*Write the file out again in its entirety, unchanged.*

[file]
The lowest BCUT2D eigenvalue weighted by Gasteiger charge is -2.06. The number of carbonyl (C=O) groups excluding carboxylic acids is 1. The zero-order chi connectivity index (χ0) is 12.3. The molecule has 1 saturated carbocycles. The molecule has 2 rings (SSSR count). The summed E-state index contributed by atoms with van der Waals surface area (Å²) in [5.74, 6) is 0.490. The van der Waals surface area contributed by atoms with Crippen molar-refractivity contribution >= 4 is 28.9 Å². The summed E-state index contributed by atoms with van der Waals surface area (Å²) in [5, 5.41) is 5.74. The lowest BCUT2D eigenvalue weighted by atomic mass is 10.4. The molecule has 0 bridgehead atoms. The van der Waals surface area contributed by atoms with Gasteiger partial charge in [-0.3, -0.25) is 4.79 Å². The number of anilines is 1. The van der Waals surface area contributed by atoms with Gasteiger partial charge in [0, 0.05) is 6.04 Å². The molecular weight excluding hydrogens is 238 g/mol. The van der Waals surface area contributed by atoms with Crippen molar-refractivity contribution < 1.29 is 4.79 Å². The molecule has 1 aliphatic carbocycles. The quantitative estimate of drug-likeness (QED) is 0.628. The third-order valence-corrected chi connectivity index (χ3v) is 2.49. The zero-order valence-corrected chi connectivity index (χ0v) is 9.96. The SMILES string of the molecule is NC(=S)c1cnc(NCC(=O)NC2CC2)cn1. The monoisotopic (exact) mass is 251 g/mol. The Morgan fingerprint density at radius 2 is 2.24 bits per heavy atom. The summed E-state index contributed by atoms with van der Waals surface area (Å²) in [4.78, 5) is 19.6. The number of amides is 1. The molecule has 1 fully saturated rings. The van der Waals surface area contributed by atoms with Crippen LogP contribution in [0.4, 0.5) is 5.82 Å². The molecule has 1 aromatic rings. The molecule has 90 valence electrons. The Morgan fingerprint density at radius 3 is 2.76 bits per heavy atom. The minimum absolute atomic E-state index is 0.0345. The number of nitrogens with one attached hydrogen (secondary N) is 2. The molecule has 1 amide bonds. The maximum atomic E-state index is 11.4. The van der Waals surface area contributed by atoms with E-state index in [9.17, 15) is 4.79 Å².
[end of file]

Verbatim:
The lowest BCUT2D eigenvalue weighted by Gasteiger charge is -2.06. The number of carbonyl (C=O) groups excluding carboxylic acids is 1. The zero-order chi connectivity index (χ0) is 12.3. The molecule has 1 saturated carbocycles. The molecule has 2 rings (SSSR count). The summed E-state index contributed by atoms with van der Waals surface area (Å²) in [5.74, 6) is 0.490. The van der Waals surface area contributed by atoms with Crippen molar-refractivity contribution >= 4 is 28.9 Å². The summed E-state index contributed by atoms with van der Waals surface area (Å²) in [5, 5.41) is 5.74. The lowest BCUT2D eigenvalue weighted by atomic mass is 10.4. The molecule has 0 bridgehead atoms. The van der Waals surface area contributed by atoms with Gasteiger partial charge in [-0.3, -0.25) is 4.79 Å². The number of anilines is 1. The van der Waals surface area contributed by atoms with Gasteiger partial charge in [0, 0.05) is 6.04 Å². The molecular weight excluding hydrogens is 238 g/mol. The van der Waals surface area contributed by atoms with Crippen molar-refractivity contribution < 1.29 is 4.79 Å². The molecule has 1 aliphatic carbocycles. The quantitative estimate of drug-likeness (QED) is 0.628. The third-order valence-corrected chi connectivity index (χ3v) is 2.49. The zero-order valence-corrected chi connectivity index (χ0v) is 9.96. The SMILES string of the molecule is NC(=S)c1cnc(NCC(=O)NC2CC2)cn1. The monoisotopic (exact) mass is 251 g/mol. The Morgan fingerprint density at radius 2 is 2.24 bits per heavy atom. The summed E-state index contributed by atoms with van der Waals surface area (Å²) in [4.78, 5) is 19.6. The number of amides is 1. The molecule has 1 fully saturated rings. The van der Waals surface area contributed by atoms with Crippen LogP contribution in [0.4, 0.5) is 5.82 Å². The molecule has 1 aromatic rings. The molecule has 90 valence electrons. The Morgan fingerprint density at radius 3 is 2.76 bits per heavy atom. The minimum absolute atomic E-state index is 0.0345. The number of nitrogens with one attached hydrogen (secondary N) is 2. The molecule has 1 amide bonds. The maximum atomic E-state index is 11.4. The van der Waals surface area contributed by atoms with E-state index in [9.17, 15) is 4.79 Å².